Many problems require that we decide whether to accept or reject some parameter. The statement is usually called a Hypothesis and the decision-making process about the hypothesis is called Hypothesis Testing. This is one of the most useful concepts of Statistical Inference since many types of decision problems can be formulated as hypothesis testing problems.

If an engineer has to decide based on sample data whether the true average lifetime of a certain kind of tire is at least 42,000 miles, or if an agronomist has to decide based on experiments whether one kind of fertilizer produces a higher yield of soybeans than another, and if a manufacturer of pharmaceutical products has to decide based on samples whether 90 percent of all patients given a new medication will recover from a certain disease or not, all of these problems can be translated into the language of statistical tests of hypotheses.

In the first case, we might say that the engineer has to test the hypothesis that θ, the parameter of an exponential population, is at least 42,000 while in the second case we might say that the agronomist has to decide whether μ_{1}>μ_{2}, where μ_{1} and μ_{2} are the means of two normal populations and in the third case we might say that the manufacturer has to decide whether θ, the parameter of a binomial population, equals 0.90. In each case it must be assumed, of course, that the chosen distribution correctly describes the experimental conditions; that is, the distribution provides the correct statistical model.

- Hypothesis testing is used to assess the plausibility of a hypothesis by using sample data.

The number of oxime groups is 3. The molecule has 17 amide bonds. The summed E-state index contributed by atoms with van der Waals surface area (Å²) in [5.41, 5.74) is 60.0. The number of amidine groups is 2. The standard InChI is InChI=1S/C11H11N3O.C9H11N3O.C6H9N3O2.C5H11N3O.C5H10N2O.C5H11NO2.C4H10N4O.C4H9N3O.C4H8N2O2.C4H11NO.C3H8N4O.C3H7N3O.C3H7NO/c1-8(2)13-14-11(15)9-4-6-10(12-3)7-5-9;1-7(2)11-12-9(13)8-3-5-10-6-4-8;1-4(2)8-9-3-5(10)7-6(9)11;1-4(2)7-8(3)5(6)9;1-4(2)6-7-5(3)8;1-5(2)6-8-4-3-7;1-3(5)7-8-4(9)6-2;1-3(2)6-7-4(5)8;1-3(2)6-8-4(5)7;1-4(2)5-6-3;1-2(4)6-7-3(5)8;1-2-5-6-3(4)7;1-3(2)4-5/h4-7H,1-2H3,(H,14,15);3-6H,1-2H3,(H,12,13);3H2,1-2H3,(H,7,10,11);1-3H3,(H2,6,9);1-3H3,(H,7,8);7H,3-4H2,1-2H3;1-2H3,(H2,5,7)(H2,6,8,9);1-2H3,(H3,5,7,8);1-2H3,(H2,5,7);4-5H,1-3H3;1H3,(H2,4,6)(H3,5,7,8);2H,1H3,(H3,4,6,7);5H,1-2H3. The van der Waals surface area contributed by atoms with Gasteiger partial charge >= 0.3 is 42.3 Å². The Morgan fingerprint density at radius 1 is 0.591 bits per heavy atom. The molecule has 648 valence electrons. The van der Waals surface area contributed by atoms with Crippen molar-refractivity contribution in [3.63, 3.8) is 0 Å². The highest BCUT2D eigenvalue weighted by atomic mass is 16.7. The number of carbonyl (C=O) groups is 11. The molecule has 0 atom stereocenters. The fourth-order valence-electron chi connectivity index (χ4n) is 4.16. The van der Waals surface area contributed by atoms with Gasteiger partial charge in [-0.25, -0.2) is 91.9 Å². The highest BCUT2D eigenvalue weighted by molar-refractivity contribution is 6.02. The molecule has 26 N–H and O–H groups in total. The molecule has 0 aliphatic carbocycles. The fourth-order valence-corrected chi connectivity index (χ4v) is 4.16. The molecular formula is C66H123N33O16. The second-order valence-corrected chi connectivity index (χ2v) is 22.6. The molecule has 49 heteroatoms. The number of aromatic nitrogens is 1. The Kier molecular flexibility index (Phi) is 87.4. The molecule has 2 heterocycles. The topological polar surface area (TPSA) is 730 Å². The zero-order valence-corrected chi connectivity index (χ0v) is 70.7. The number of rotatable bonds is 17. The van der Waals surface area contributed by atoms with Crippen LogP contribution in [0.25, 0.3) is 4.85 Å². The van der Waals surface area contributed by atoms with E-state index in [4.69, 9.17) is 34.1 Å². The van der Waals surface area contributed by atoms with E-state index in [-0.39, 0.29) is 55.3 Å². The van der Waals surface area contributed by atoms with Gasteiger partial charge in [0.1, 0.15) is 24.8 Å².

- The test provides evidence concerning the plausibility of the hypothesis, given the data.
- Statistical analysts test a hypothesis by measuring and examining a random sample of the population being analyzed.
- The four steps of hypothesis testing include stating the hypotheses, formulating an analysis plan, analyzing the sample data, and analyzing the result.

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Hypothesis testing is a statistical method that is used to make a statistical decision using experimental data. Hypothesis testing is basically an assumption that we make about a population parameter. It evaluates two mutually exclusive statements about a population to determine which statement is best supported by the sample data.

In hypothesis testing, an analyst tests a statistical sample, intending to provide evidence on the plausibility of the null hypothesis. Statistical analysts measure and examine a random sample of the population being analyzed. All analysts use a random population sample to test two different hypotheses: the null hypothesis and the alternative hypothesis.

The null hypothesis is usually a hypothesis of equality between population parameters; e.g., a null hypothesis may state that the population mean return is equal to zero. The alternative hypothesis is effectively the opposite of a null hypothesis. Thus, they are mutually exclusive, and only one can be true. However, one of the two hypotheses will always be true.

Suppose we want to show that one kind of ore has a higher percentage content of uranium than another kind of ore, we might formulate the hypothesis that the two percentages are the same; and if we want to show that there is greater variability in the quality of one product than there is in the quality of another, we might formulate the hypothesis that there is no difference; that is, σ_{1} = σ_{2}. Given the assumptions of “no difference,” hypotheses such as these led to the term** null hypothesis.** Symbolically, we shall use the symbol H_{0} for the null hypothesis that we want to test and H_{1} or H_{a} for the alternative hypothesis.